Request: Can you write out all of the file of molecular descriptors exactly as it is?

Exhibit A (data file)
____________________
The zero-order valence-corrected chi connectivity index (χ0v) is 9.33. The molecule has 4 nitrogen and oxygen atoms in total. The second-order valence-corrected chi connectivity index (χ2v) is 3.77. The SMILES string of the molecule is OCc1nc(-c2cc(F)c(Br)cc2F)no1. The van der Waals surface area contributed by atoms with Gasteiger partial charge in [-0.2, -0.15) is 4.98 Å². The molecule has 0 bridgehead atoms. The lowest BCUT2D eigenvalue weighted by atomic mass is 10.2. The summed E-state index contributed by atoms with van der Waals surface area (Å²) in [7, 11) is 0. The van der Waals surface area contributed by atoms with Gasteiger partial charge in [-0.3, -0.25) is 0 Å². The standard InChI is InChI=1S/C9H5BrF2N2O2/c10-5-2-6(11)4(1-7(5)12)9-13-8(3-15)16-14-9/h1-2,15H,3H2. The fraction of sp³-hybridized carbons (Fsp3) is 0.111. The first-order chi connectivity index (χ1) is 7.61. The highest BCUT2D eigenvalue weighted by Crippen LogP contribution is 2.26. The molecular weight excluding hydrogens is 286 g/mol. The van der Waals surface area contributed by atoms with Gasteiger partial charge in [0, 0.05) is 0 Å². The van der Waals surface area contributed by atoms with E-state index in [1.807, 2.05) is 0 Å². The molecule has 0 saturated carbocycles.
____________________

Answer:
The zero-order valence-corrected chi connectivity index (χ0v) is 9.33. The molecule has 4 nitrogen and oxygen atoms in total. The second-order valence-corrected chi connectivity index (χ2v) is 3.77. The SMILES string of the molecule is OCc1nc(-c2cc(F)c(Br)cc2F)no1. The van der Waals surface area contributed by atoms with Gasteiger partial charge in [-0.2, -0.15) is 4.98 Å². The molecule has 0 bridgehead atoms. The lowest BCUT2D eigenvalue weighted by atomic mass is 10.2. The summed E-state index contributed by atoms with van der Waals surface area (Å²) in [7, 11) is 0. The van der Waals surface area contributed by atoms with Gasteiger partial charge in [-0.3, -0.25) is 0 Å². The standard InChI is InChI=1S/C9H5BrF2N2O2/c10-5-2-6(11)4(1-7(5)12)9-13-8(3-15)16-14-9/h1-2,15H,3H2. The fraction of sp³-hybridized carbons (Fsp3) is 0.111. The first-order chi connectivity index (χ1) is 7.61. The highest BCUT2D eigenvalue weighted by Crippen LogP contribution is 2.26. The molecular weight excluding hydrogens is 286 g/mol. The van der Waals surface area contributed by atoms with Gasteiger partial charge in [0, 0.05) is 0 Å². The van der Waals surface area contributed by atoms with E-state index in [1.807, 2.05) is 0 Å². The molecule has 0 saturated carbocycles.